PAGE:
Review: Shaft (2019)

Director: Tim Story

Stars: Samuel L Jackson, Jessie T. Usher, Regina Hall

Gordon Parks’ 1971 film Shaft is probably the mainstream’s flagship title from the blaxploitation run of the era, but it – and its sequels – are also outliers in the subgenre. The majority of the pictures that fall into this bracket were about vigilantes, pimps, hustlers, or the wrongly accused. Regular people reaching a crossroads, making a choice or taking a stand. John Shaft, meanwhile, was The Man. A cop. Part of the system. The movies were well made (even the undermined and silly Shaft In Africa) but the hero sat apart.

Still, he had Isaac Hayes’ theme song. By 2000, the legacy was secured for a major studio remake from John Singleton, starring Samuel L Jackson. And now, nearly another twenty years on, here we are again. Tim Story’s 2019 Shaft is – mildly confusingly – a sort-of sequel to the last, and not a second reboot. Jackson reprises his role, getting roped into a crusade belonging to his son; Jessie T. Usher as Shaft, Jr.

How to recalibrate this franchise for the modern era? Seems its difficult. Shaft in 2019 does at least recognise the aforementioned disparity between its brand and other films of its day. Shaft, Jr doubles-down on working for The Man; he works for the FBI. But – and this feels quite pointed – he’s not an FBI Agent. He’s a data analyst. When a friend of his suffers an overdose that he can’t help but find suspicious, he decides to investigate. He has no authority to do so, but he does have access to a lot of useful resources.

So it’s a kind of have your cake and eat it situation, which sets up Shaft 5.0 with the potential to straddle the best of both worlds. Junior is both the cop and the underdog. Not that the film particularly takes advantage of this. It’s too bogged down by its own strange identity crisis. The 70’s are gone. The world remembers, but the world has moved on.

Screenwriters Kenya Barris and Alex Barnow skew the vibe of the piece closer to network situation comedy, but this iteration still has love for the trappings of the movies of old. Witness, for instance, the scene Jr. discovers when he first goes to his father for professional assistance. Or Titus Welliver’s stereotypical ‘chief’. Still, Black Dynamite need not worry. A lot of the jokes made here are at the expense of Shaft, Jr.’s modern attitude toward things like guns, fashion, gender and what being a man means. In 2019, Shaft doesn’t particular embrace change. There’s even a surprisingly conservative pot-shot against trans identities manifesting in kids. Shaft wants to be modern, but it doesn’t like modern. Shaft, Jr’s just another snowflake millennial who needs to ‘man up’. SIGH.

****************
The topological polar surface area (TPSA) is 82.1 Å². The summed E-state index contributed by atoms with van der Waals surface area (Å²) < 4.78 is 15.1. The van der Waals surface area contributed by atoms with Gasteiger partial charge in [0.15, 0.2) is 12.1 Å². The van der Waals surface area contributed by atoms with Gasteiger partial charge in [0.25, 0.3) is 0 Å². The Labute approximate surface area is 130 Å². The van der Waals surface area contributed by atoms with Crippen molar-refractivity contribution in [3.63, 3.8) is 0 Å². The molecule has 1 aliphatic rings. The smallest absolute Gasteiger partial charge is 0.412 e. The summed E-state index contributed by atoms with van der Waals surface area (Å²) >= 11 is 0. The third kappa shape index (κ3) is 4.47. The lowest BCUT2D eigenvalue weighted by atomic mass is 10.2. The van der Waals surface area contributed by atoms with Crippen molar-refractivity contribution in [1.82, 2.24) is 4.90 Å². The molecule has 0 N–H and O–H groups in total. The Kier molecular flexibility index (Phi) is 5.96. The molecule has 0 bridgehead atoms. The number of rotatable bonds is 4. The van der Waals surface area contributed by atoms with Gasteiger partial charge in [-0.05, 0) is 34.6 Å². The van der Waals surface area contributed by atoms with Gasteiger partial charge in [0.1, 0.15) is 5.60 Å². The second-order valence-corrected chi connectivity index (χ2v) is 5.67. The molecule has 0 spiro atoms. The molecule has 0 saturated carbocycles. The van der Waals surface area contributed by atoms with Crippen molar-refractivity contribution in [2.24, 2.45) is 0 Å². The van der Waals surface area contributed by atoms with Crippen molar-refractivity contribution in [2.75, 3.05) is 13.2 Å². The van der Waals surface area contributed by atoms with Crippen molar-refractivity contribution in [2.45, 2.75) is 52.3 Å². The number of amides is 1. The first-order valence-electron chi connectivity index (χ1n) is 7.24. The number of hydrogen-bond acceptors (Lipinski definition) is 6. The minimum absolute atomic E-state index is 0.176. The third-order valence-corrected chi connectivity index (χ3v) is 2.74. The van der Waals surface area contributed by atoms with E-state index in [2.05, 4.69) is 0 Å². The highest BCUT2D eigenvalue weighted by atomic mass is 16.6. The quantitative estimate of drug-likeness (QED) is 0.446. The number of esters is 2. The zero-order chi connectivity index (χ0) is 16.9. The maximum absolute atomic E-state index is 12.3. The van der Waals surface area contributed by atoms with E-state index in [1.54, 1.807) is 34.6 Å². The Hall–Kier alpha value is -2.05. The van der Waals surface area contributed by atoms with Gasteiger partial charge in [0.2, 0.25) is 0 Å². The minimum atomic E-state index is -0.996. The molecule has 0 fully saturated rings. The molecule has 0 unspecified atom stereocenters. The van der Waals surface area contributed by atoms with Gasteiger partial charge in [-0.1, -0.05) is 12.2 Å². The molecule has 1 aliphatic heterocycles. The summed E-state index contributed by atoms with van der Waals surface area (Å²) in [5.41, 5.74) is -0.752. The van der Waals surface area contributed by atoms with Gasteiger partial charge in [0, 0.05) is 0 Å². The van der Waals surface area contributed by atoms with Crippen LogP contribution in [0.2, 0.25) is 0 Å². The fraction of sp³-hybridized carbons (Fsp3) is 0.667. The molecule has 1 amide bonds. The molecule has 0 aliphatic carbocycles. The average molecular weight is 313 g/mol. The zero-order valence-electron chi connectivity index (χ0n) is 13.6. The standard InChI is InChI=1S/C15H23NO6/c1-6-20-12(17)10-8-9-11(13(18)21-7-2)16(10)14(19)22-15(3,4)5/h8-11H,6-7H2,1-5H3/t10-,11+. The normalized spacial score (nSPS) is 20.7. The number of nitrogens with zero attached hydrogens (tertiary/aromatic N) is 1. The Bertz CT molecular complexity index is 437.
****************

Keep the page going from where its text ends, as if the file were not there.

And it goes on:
There’s something to be said for elements of John Shaft’s more direct, ‘no bullshit’ approach. It taps into the spirit of the original, at least, and allows the movie to let rip with a couple of token (if uninspired) action set pieces. But more often Jackson is encouraged to play the part as if he were someone’s clownish, lecherous uncle. We’re supposed to side with his world view, even as he’s depicted as something of a bozo. Suddenly it feels as though the movie itself doesn’t particularly like either character. So who the hell are we even here for?

Isaach De Bankolé’s final boss is a non-event. On the peripheries, Regina Hall adds some great energy, but she hasn’t nearly enough screen time. Her very presence reminds you that Support The Girls has arrived in UK cinemas and you definitely ought to be getting off the sofa to see that movie. Alexandra Shipp is given similarly thankless supporting duties as the object of Shaft Jr.’s ineffectual affections. Of course act three comes down to a case of rescuing the princess. Come to think of it, if the under-utilised women make up the movie’s better portion, why aren’t we seeing reboots of Coffy or Cleopatra Jones?

The threadbare (feeble) plot sends father and son to a suspicious mosque, because that’s an arena that a flick with political deafness needs to sink into, while a mid-film set piece problematically eroticises a restaurant shoot-out. Somewhere there’s a mansion full of middle-aged NRA members watching this flick in a Tony Soprano-style home cinema, thinking that they’re fly for embracing a black film and having a whale of a time before a quick 9 holes at the country club.

So the question becomes… who ordered a Republican Shaft movie…?

Score: 

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